Erin Caraway is a registered nurse working in a critical care unit in Baltimore. African Americans make up roughly 31% of Maryland’s population but represent close to 40% of reported COVID-19 deaths. We spoke to her about the COVID-19 situation in Baltimore, historical racial disparities in health, and the importance of ensuring that health workers are receiving the mental support they need during this time.
Describe your job and day-to-day duties on the front lines of COVID-19.
I primarily focus on patients with brain injuries, including strokes, seizures, spinal cord adjustments, and other injuries. The pandemic hasn’t changed my clinical requirements or the level of care I give to patients — everything’s just heightened. We find ourselves kind of rolling with the punches because COVID-19 is so new and we’re adjusting as research and new data come out. We’re trying to do the best we can as new information comes out. It’s about always adjusting and adapting.
What makes the community where you work unique?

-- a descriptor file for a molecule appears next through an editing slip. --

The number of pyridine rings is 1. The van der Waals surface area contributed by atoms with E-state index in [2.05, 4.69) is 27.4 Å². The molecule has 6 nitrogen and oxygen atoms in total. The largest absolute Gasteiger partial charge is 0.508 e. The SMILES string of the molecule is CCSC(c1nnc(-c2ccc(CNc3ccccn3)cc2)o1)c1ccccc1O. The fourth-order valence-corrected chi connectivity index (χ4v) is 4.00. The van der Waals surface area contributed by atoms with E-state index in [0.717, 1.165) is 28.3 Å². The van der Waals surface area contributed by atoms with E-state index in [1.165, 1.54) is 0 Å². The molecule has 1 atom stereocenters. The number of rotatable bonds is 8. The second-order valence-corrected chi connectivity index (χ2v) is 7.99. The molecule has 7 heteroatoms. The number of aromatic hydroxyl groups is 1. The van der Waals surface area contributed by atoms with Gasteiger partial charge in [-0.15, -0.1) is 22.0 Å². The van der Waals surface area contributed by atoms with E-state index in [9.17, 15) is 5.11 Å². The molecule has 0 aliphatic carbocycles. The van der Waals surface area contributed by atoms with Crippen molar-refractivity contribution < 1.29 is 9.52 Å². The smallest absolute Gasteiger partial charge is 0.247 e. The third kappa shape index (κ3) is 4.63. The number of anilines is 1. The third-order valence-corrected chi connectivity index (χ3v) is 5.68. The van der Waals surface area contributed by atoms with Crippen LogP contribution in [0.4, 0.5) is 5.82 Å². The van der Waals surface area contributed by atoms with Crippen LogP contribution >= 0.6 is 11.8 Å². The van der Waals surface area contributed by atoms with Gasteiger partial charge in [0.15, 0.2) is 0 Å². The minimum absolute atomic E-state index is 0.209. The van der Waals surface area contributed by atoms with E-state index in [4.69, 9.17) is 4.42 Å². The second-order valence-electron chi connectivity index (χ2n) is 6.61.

Baltimore city is primarily Black — we make up about 60-plus percent of the population. Health disparities are unfortunately rooted in the city’s history, and we can go back all the way back to Henrietta Lacks [a Black woman in 1950s Baltimore whose cervical cancer cells were taken without her knowledge or permission, and became the first immortal human cells, later known as HeLa cells] to have that discussion.
It’s still a sensitive topic for Baltimore citizens and still fresh because there‘s not quite a light at the end of the tunnel to resolving the health disparity issues that we’re seeing specifically in this area. We already know that, unfortunately, COVID-19 infections are disproportionately impacting persons of color more than their counterparts. Many come from low-income families and are in vulnerable jobs. They have to do what they have to do to provide for their family and put food on the table, but that does put them at a higher risk to contract COVID-19 and, unfortunately, potentially infect someone else. I would say you have to literally dig up the tree from the roots instead of clipping the branches, because the issues are so deeply rooted in the city.